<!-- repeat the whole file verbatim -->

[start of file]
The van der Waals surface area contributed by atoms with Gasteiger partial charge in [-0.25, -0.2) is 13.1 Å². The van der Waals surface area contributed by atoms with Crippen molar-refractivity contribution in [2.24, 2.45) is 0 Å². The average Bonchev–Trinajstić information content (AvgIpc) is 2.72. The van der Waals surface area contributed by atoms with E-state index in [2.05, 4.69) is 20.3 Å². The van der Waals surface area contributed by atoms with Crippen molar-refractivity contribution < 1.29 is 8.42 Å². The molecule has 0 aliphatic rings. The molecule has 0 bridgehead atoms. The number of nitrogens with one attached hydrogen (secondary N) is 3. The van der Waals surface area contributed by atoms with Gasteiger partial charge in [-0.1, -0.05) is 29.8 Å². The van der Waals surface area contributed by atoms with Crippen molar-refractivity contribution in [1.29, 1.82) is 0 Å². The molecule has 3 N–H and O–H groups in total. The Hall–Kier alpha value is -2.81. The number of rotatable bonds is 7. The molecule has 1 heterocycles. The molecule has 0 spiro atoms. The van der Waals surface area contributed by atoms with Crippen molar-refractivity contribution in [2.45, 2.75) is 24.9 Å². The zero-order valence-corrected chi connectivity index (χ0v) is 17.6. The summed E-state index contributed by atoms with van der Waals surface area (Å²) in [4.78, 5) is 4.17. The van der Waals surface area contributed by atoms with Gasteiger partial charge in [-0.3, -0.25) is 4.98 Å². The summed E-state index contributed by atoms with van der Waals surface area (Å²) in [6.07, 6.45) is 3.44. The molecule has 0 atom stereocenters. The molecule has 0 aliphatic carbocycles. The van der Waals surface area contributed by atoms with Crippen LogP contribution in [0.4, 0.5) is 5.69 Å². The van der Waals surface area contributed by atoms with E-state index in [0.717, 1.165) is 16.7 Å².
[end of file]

The van der Waals surface area contributed by atoms with Gasteiger partial charge in [-0.25, -0.2) is 13.1 Å². The van der Waals surface area contributed by atoms with Crippen molar-refractivity contribution in [2.24, 2.45) is 0 Å². The average Bonchev–Trinajstić information content (AvgIpc) is 2.72. The van der Waals surface area contributed by atoms with E-state index in [2.05, 4.69) is 20.3 Å². The van der Waals surface area contributed by atoms with Crippen molar-refractivity contribution < 1.29 is 8.42 Å². The molecule has 0 aliphatic rings. The molecule has 0 bridgehead atoms. The number of nitrogens with one attached hydrogen (secondary N) is 3. The van der Waals surface area contributed by atoms with Gasteiger partial charge in [-0.1, -0.05) is 29.8 Å². The van der Waals surface area contributed by atoms with Crippen molar-refractivity contribution in [1.29, 1.82) is 0 Å². The molecule has 3 N–H and O–H groups in total. The Hall–Kier alpha value is -2.81. The number of rotatable bonds is 7. The molecule has 1 heterocycles. The molecule has 0 spiro atoms. The van der Waals surface area contributed by atoms with Crippen molar-refractivity contribution in [2.45, 2.75) is 24.9 Å². The zero-order valence-corrected chi connectivity index (χ0v) is 17.6. The summed E-state index contributed by atoms with van der Waals surface area (Å²) in [4.78, 5) is 4.17. The van der Waals surface area contributed by atoms with Gasteiger partial charge in [-0.3, -0.25) is 4.98 Å². The summed E-state index contributed by atoms with van der Waals surface area (Å²) in [6.07, 6.45) is 3.44. The molecule has 0 atom stereocenters. The molecule has 0 aliphatic carbocycles. The van der Waals surface area contributed by atoms with Crippen LogP contribution in [0.4, 0.5) is 5.69 Å². The van der Waals surface area contributed by atoms with E-state index in [0.717, 1.165) is 16.7 Å².